Last Stop Tokyo- Blog Tour

The funny thing with suffering is just when you think you’ve suffered enough, you realize it’s only the beginning.

 Alex thought running away would make everything better. Six thousand miles from the mistakes he’s made and the people he’s hurt, Tokyo seems like the perfect escape. A new life, a new Alex.

The bright lights and dark corners of this alien and fascinating city intoxicate him, and he finds himself transfixed by this country, which feels like a puzzle that no one can quite explain. And when Alex meets the enigmatic and alluring Naoko, the peace he sought slips ever further from his grasp.

 After all, trust is just betrayal waiting to happen and Alex is about to find out that there’s no such thing as rock bottom. There’s always the chance it’ll get worse . . .

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 There’s something about novels about fellow English teachers that I really love and Alex’s tale describing in vivid detail exactly where a yearning for escape can lead you held my attention to the very last page. The eyecatching front cover has the underground maps leading your eye in circles and this is exactly how you’ll feel as you follow Alex –  who has no idea how far he will be led in his quest for an anonymous escape from the mistakes that he’s made in his past.

I think that James Buckler has done a good job of controlling exactly how much we know as this compelling debùt novel unfolds and this is a really skilful technique, as it certainly made sure I kept turning the pages in my quest to find out what exactly was driving Alex Mallory and exactly how far he would be led in his escape to Tokyo.

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I have always wanted to visit Tokyo and Buckler uses this beautifully realised setting as almost a character in its own right. The traffic, the history, the lure of the bright lights and the seamy underbelly are all vividly depicted and we see it with Alex as somewhere that seems to promise escape but can actually seduce its visitors into losing more of themselves than they actually manage to find. 

 Alex, his friend Niro and the mysterious and compelling Naoko collide in Tokyo where Alex is drawn to her like a moth to a flame. His disorientation in the extremely rigid and impenetrable maze of Japanese customs and social morés is an added complication and we experience the sensation of being at odds with your environment and never quite knowing who to trust. Is Naoko exactly who she says she is or could it be that Alex isn’t the only person in this relationship with more to his past than he is prepared to reveal?

 I enjoyed the slow dance where we share that feeling of there being much beneath the surface and the occasional glimmers of what might be going on definitely made fore a page-turning read.  Honour, loyalty and trust are all dealt with in this engrossing novel and it was an exciting read involving yakuza, fatal accidents, prison, secrets and lies. I read this on a wet dreich Sunday afternoon and lost myself in a fast-paced world where a wrong step or misjudgement could really have serious implications.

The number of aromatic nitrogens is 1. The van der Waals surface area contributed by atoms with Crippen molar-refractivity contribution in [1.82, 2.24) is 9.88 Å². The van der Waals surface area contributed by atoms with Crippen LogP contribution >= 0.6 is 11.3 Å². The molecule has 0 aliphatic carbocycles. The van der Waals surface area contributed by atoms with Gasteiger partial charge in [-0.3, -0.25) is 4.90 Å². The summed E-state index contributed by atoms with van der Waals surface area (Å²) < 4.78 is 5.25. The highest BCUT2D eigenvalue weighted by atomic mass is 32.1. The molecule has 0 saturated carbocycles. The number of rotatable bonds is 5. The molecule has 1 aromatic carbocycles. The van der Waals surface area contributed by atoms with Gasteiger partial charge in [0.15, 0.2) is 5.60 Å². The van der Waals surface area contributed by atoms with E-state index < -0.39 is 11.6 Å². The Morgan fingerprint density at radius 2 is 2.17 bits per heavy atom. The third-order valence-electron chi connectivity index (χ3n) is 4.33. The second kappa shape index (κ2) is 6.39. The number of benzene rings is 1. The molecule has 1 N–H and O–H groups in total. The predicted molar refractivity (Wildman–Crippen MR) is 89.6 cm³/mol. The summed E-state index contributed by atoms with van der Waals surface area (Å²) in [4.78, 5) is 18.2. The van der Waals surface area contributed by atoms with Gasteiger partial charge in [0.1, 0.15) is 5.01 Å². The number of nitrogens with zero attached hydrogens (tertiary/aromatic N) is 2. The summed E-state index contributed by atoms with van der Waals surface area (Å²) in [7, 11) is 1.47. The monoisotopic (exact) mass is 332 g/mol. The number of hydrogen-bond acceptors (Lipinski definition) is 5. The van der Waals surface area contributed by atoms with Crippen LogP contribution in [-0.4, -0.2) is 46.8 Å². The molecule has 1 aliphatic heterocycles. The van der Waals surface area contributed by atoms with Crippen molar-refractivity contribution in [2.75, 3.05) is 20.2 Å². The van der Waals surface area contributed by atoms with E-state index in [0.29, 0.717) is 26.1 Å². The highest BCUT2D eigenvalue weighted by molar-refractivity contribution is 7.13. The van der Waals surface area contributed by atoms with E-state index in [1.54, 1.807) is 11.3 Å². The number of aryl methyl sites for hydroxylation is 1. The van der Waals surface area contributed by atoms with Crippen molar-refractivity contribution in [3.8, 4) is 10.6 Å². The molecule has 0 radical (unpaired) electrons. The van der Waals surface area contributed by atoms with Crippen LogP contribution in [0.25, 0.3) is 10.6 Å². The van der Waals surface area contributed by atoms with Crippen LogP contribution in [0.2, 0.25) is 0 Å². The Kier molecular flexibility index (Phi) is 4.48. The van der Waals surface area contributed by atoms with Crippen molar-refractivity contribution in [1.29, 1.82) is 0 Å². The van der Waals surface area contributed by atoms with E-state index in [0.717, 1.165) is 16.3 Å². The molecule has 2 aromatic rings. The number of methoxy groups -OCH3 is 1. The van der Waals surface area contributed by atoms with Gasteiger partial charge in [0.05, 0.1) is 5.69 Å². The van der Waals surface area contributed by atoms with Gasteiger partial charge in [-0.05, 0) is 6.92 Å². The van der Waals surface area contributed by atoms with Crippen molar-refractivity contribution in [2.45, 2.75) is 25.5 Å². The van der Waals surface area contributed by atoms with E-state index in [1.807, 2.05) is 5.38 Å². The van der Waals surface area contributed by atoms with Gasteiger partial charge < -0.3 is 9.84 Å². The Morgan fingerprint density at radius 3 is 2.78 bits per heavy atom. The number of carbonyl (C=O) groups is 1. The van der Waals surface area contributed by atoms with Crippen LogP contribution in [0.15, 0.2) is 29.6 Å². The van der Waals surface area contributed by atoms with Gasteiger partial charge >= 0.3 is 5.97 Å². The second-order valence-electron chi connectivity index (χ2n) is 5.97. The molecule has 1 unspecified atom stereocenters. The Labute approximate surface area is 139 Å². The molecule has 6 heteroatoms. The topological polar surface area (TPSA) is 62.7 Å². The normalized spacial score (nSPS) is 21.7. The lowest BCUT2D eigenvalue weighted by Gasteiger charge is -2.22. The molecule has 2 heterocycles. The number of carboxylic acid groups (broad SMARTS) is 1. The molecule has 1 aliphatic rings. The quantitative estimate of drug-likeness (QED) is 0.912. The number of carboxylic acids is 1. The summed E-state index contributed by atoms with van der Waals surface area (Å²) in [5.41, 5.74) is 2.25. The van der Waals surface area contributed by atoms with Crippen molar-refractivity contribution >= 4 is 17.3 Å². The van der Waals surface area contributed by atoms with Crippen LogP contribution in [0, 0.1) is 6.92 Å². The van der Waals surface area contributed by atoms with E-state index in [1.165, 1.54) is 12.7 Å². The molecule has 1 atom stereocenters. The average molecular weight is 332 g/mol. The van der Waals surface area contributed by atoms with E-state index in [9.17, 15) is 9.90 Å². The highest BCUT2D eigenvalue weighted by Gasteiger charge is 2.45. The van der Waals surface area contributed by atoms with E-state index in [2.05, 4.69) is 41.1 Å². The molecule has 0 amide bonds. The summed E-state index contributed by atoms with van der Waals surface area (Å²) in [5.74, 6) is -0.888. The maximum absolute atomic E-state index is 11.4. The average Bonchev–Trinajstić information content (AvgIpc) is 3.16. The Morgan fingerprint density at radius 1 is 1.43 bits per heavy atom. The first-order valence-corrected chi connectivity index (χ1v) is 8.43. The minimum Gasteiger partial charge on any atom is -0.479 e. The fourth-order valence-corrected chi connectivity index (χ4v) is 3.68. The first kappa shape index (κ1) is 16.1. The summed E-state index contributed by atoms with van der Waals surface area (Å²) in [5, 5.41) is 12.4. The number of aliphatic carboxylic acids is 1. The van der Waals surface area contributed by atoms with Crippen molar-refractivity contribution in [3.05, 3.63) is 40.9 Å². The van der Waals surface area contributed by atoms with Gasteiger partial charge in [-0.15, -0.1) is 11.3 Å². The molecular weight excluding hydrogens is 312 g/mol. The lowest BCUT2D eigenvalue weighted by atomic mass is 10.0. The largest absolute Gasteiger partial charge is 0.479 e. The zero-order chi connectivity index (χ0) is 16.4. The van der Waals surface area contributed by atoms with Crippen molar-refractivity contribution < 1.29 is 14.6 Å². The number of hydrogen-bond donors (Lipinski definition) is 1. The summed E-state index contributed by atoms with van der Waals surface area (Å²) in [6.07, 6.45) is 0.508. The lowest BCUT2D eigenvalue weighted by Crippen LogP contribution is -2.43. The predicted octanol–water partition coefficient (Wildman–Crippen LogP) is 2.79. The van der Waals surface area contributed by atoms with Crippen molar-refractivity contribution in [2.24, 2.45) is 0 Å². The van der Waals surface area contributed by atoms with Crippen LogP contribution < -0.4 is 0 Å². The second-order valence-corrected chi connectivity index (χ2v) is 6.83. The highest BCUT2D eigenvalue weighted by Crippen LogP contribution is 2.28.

I also loved the mysterious Naoko and was entirely convinced by her as a character, even though Buckler keeps her shadowy and enigmatic. I wanted to peer behind the mask almost as much as Alex did and definitely enjoyed the increasing tension as we are led with him into a dark, mysterious and dangerous world where he – as a foreigner or gaijin – is definitely out of his depth.

 This is the kind of story which will have you turning the pages long into the night to find out if your suspicions about the ending are correct. I always avoid spoilers, so if you want to know more you’re going to have to buy it for yourself

BUY IT HERE

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It looks fantastic in my latest #OnTheShelfie and it’s definitely attracted a lot of attention from visitors as it looks great up there on my shelf. It is the kind of book that you could take on holiday and share with your husband or wife as it would have elements that would keep many different readers engrossed. I’d like to thank my favourite book picker Anne Cater for asking me to take part in this blog tour and thank my lucky stars that she knows just how to keep my mailbox full to the brim with brilliant reads.

 

Writer On The Shelf

 James Buckler grew up in the South West of England and currently lives in London. In the past he lived in America and Japan, where he worked as an English teacher, providing inspiration for Last Stop Tokyo. He studied Film at the University of Westminster and worked in film & TV for many years, most notably as a post-production specialist for MTV and BBC Films. Last Stop Tokyo is his debut novel.

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The Unquiet Dead – Blog Tour

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One man is dead.

But thousands were his victims.

Can a single murder avenge that of many?

Scarborough Bluffs, Toronto: the body of Christopher Drayton is found at the foot of the cliffs. Muslim Detective Esa Khattak, head of the Community Policing Unit, and his partner Rachel Getty are called in to investigate. As the secrets of Drayton’s role in the 1995 Srebrenica genocide of Bosnian Muslims surface, the harrowing significance of his death makes it difficult to remain objective. In a community haunted by the atrocities of war, anyone could be a suspect. And when the victim is a man with so many deaths to his name, could it be that justice has at long last been served?